So, a piece of major news doing rounds in the local circuit is the construction of the Dighalipuhkuri – Noonmati flyover in Guwahati. This 4.5 km long (some sources say it will be 6 km long) flyover will cut through the heart of ‘old’ Guwahati — one of the few regions in this ever-growing metropolis that has a still verdant canopy. The initial budget approval for the construction of the 4-lane flyover is Rs 852.68 crore. Many view this as a marvellous feat of development and modernisation of our beloved city.
Our school WhatsApp group wasn’t impervious to the news of the flyover either. On a busy Wednesday morning someone popped the question, “Guys, is the new flyover really needed?” The question produced responses ranging from “What new flyover?” to “When will this madness end?” Irrespective, it ignited a healthy discussion which went on for the best part of the day. And that discussion among childhood friends, who are now in different professions and have a cumulative wealth of knowledge and experience, prompted me to pen down my thoughts on flyovers and their efficacy in solving traffic problems.
I was also partially inspired by a friend in that same WhatsApp group who mocked the whole discussion by saying that everybody can pretend to be a town planner on WhatsApp. But jokes apart, if we, as residents and taxpayers of the city, do not question the requirement of such a complex project that will forever alter our cityscape, and possibly the way we live, who will? An aware citizen need not be a town planner or a subject matter expert to question such publicly funded projects that have an immense bearing on the ecology of the region.
So, does Guwahati need yet another flyover?
Short answer. No.
The long answer is interesting and requires us to contemplate many things we take for granted and, more importantly, the choices we make as individuals.
Let’s start with a basic question. Why do we build flyovers? We build flyovers to solve a problem. What is that problem? In urban settlements and densely populated areas, that problem usually is vehicular traffic congestion and the ensuing loss of productivity. Of course, flyovers are built to solve other problems too, such as providing a safe crossing for animals in animal corridors. But generally, flyovers are built to ease traffic congestion. Just like a stent is put in to ease blood flow in clogged arteries. Please do keep this analogy in mind; later on, you’ll understand its relevance.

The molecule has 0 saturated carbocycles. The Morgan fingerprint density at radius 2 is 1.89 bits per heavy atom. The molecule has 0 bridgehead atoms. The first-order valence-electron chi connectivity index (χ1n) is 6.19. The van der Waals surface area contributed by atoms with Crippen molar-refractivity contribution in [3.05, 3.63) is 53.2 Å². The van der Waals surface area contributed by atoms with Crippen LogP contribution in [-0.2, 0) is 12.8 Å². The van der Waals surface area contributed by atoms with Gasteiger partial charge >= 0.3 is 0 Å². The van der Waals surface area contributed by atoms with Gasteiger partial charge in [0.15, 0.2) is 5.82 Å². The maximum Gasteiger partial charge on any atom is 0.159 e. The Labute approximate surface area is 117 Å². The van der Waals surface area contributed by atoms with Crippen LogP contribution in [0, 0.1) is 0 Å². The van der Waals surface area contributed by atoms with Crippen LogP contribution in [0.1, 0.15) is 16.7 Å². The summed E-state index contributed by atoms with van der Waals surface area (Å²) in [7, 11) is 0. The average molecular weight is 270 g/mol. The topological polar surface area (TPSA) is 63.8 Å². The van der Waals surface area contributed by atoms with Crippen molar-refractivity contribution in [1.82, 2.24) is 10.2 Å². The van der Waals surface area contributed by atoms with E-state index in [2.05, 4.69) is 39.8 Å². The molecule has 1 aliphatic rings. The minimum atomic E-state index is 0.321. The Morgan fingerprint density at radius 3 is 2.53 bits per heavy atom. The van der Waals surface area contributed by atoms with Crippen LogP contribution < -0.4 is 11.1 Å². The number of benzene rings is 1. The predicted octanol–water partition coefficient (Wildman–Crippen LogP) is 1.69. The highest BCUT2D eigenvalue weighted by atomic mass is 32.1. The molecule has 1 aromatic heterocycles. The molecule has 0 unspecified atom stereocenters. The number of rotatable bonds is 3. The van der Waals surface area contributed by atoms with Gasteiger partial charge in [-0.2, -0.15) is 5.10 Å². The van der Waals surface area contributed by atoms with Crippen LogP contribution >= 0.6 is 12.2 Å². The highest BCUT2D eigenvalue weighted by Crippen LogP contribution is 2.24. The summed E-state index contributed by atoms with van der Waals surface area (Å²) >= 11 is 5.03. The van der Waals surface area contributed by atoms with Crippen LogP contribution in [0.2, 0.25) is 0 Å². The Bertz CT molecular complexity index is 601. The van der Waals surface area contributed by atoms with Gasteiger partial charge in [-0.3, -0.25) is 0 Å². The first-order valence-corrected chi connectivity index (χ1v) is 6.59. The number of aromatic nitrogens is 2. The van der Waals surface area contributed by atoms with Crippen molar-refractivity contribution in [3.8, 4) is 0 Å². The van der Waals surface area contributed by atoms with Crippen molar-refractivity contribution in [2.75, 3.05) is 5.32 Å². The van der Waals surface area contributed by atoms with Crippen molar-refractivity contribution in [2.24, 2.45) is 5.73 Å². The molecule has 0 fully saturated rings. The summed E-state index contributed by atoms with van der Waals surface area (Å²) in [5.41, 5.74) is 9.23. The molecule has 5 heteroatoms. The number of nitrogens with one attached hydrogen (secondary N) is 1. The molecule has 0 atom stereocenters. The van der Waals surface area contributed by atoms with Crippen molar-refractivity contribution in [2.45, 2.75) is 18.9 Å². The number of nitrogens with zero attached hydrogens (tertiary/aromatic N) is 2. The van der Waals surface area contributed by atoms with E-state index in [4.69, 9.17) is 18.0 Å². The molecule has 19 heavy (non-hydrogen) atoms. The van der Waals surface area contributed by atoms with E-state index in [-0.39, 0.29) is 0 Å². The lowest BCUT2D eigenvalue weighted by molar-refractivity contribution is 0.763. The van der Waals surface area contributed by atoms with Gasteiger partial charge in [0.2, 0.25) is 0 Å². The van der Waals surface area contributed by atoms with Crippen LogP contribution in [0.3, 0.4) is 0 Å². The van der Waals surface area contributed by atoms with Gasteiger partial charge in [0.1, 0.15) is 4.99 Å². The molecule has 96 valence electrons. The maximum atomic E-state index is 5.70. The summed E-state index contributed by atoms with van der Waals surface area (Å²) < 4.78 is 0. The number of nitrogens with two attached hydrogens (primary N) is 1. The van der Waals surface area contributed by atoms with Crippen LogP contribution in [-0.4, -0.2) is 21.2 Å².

Now, flyovers are one of the many traffic management measures available to us. Other measures include controlling vehicle volume, traffic signals, vehicular speed limits, speed bumps (breakers), one-ways and no-entry zones, roundabouts, manual signalling, self-learning (intelligent) traffic management systems and so on. Among all such measures, the flyover is the most expensive method to manage traffic, both economically and ecologically.
However, irrespective of the traffic management measures that we choose, we are ultimately trying to fix the symptom and not the cause. We are trying to muscle our way through the plaque in the artery, rather than preventing the build-up of plaque by making healthier choices. Similarly, we need a holistic approach to understanding the causes of vehicular traffic congestion and finding ways to address the cause and not the symptom.
What causes such unmanageable traffic? Quite simply put; decades of car-centric urban development.
At approximately 99,000 registered vehicles in Guwahati in 2022 (Ministry of Road Transport and Highways data accessed through the ‘Vahan’ dashboard), approximately one-fifth of all vehicles in the state are concentrated in the city! 40% of all cars, 30% of all commercial vehicles, 40% of all buses, and 15% of all two-wheelers in the state were registered in Guwahati in 2022. At present, there are 13 lakh vehicles in the city.